The main research questions will be: (1) What is the nature of elementary science teachers' CKT about matter and its interactions?; and (2) How can the development of prospective elementary teachers' CKT be supported within teacher education? To address the research questions, the study will employ a mixed-methods, design-based research approach to gather various sources of validity evidence to support the formative and summative use of the CKT instrument, instructional tasks, and supporting materials. The project will be organized around two main research and development strands. Strand One will build an empirically grounded understanding of the nature of elementary teachers' CKT. Strand Two will focus on developing and studying how CKT instructional tasks can be used formatively within teacher education settings to build elementary teachers' CKT. In addition, the project will refine a conceptual framework that identifies the science-specific teaching practices that comprise the work of teaching science. This will be used as well to assess the CKT that teachers leverage when recognizing, understanding, and responding to the content-intensive practices that they engage in as they teach science. To that end, the study will build on two existing frameworks from prior NSF-funded work. The first was originally developed to create CKT assessments for elementary and middle school teachers in English Language Arts and mathematics. The second focuses on the content challenges that novice elementary science teachers face. It is organized by the instructional tools and practices that elementary science teachers use, such as scientific models and explanations. These instructional practices cut across those addressed in the Next Generation Science Standards' (NGSS; Lead States, 2013) disciplinary strands. The main project's outcomes will be knowledge that builds and refines theories about the nature of elementary teachers' CKT, and how CKT elementary science assessment materials can be designed productively for formative and summative purposes. The project will also result in the development of a suite of valid and reliable assessments that afford interpretations on CKT matter proficiency and can be used to monitor elementary teachers learning. An external advisory board will provide formative and summative feedback on the project's activities and progress.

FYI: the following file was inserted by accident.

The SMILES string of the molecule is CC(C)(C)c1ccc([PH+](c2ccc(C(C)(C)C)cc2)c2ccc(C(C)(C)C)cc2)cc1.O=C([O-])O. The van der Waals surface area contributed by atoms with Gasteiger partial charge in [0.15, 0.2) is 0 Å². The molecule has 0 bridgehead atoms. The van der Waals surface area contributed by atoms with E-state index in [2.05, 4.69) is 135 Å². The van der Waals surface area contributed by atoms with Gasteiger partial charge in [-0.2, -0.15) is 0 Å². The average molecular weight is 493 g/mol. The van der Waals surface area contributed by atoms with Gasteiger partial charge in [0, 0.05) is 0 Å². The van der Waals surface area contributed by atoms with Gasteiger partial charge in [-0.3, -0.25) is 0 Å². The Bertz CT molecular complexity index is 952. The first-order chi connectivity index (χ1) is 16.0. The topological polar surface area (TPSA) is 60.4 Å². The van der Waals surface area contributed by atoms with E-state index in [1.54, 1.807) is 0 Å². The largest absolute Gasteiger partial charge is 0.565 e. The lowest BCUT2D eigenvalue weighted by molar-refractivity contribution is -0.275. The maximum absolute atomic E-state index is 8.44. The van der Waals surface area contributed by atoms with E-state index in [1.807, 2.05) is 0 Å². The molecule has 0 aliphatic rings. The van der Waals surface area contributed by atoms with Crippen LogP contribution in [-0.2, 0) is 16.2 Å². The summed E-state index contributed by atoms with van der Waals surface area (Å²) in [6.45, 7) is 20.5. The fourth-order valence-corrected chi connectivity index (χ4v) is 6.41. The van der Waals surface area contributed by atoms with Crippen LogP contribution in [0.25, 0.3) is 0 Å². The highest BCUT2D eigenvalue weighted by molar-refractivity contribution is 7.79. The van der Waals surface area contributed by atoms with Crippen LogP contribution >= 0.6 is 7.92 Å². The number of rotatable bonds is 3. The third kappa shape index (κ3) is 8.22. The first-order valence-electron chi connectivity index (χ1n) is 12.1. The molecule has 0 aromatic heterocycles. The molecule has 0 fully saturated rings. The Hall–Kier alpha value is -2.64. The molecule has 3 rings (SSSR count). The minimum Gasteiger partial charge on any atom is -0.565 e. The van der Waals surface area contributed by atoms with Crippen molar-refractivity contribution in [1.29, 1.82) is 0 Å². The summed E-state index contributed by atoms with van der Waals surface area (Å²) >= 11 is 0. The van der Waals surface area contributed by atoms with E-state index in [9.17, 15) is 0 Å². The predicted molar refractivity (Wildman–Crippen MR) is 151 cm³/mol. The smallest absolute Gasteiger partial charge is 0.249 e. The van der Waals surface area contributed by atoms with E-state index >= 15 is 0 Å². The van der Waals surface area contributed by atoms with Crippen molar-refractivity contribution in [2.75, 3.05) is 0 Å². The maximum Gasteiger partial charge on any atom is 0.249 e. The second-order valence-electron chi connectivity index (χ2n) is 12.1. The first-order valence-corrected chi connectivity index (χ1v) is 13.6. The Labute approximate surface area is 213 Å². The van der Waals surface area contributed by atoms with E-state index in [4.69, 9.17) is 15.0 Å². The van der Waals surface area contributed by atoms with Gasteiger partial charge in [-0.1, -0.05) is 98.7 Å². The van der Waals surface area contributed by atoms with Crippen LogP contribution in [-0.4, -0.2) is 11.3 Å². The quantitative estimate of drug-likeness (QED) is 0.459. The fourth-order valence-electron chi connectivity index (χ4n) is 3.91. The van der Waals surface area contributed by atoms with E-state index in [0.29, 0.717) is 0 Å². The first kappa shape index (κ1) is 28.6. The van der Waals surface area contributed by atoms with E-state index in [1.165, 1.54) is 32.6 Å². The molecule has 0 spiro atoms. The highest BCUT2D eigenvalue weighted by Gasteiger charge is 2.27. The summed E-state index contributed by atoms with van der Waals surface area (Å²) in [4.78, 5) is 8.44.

Project Accelerate: University-High School AP Physics Partnerships

Project Accelerate blends the supportive structures of a student's home school, a rigorous online course designed specifically with the needs of under-served populations in mind, and hands-on laboratory experiences, to make AP Physics accessible to under-served students. The project could potentially lead to the success of motivated but under-served students who attend schools where the opportunity to engage in a rigorous STEM curriculum is not available.